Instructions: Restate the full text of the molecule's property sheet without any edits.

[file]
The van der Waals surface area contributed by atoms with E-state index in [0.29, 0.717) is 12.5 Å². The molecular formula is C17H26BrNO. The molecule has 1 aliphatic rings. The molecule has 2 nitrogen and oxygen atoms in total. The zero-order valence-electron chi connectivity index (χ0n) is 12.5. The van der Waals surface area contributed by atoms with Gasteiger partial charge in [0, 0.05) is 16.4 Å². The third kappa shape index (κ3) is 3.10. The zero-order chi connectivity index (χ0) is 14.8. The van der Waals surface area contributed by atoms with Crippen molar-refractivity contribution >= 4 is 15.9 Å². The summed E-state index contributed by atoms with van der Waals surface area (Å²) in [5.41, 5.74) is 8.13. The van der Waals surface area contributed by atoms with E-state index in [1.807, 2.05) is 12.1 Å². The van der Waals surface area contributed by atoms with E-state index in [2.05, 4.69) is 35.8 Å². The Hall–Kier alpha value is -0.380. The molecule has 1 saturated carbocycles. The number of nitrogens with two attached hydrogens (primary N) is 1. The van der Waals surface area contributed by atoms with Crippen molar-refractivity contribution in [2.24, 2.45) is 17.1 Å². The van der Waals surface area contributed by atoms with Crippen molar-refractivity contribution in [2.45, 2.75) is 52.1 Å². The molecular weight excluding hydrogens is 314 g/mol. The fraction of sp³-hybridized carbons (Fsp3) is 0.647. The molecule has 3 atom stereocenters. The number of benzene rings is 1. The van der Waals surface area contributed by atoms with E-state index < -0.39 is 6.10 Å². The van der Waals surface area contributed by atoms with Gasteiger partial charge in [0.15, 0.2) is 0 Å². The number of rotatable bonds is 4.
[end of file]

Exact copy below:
The van der Waals surface area contributed by atoms with E-state index in [0.29, 0.717) is 12.5 Å². The molecular formula is C17H26BrNO. The molecule has 1 aliphatic rings. The molecule has 2 nitrogen and oxygen atoms in total. The zero-order valence-electron chi connectivity index (χ0n) is 12.5. The van der Waals surface area contributed by atoms with Gasteiger partial charge in [0, 0.05) is 16.4 Å². The third kappa shape index (κ3) is 3.10. The zero-order chi connectivity index (χ0) is 14.8. The van der Waals surface area contributed by atoms with Crippen molar-refractivity contribution >= 4 is 15.9 Å². The summed E-state index contributed by atoms with van der Waals surface area (Å²) in [5.41, 5.74) is 8.13. The van der Waals surface area contributed by atoms with E-state index in [1.807, 2.05) is 12.1 Å². The van der Waals surface area contributed by atoms with E-state index in [2.05, 4.69) is 35.8 Å². The Hall–Kier alpha value is -0.380. The molecule has 1 saturated carbocycles. The number of nitrogens with two attached hydrogens (primary N) is 1. The van der Waals surface area contributed by atoms with Crippen molar-refractivity contribution in [2.24, 2.45) is 17.1 Å². The van der Waals surface area contributed by atoms with Crippen molar-refractivity contribution in [2.45, 2.75) is 52.1 Å². The molecular weight excluding hydrogens is 314 g/mol. The fraction of sp³-hybridized carbons (Fsp3) is 0.647. The molecule has 3 atom stereocenters. The number of benzene rings is 1. The van der Waals surface area contributed by atoms with E-state index < -0.39 is 6.10 Å². The van der Waals surface area contributed by atoms with Gasteiger partial charge in [0.15, 0.2) is 0 Å². The number of rotatable bonds is 4.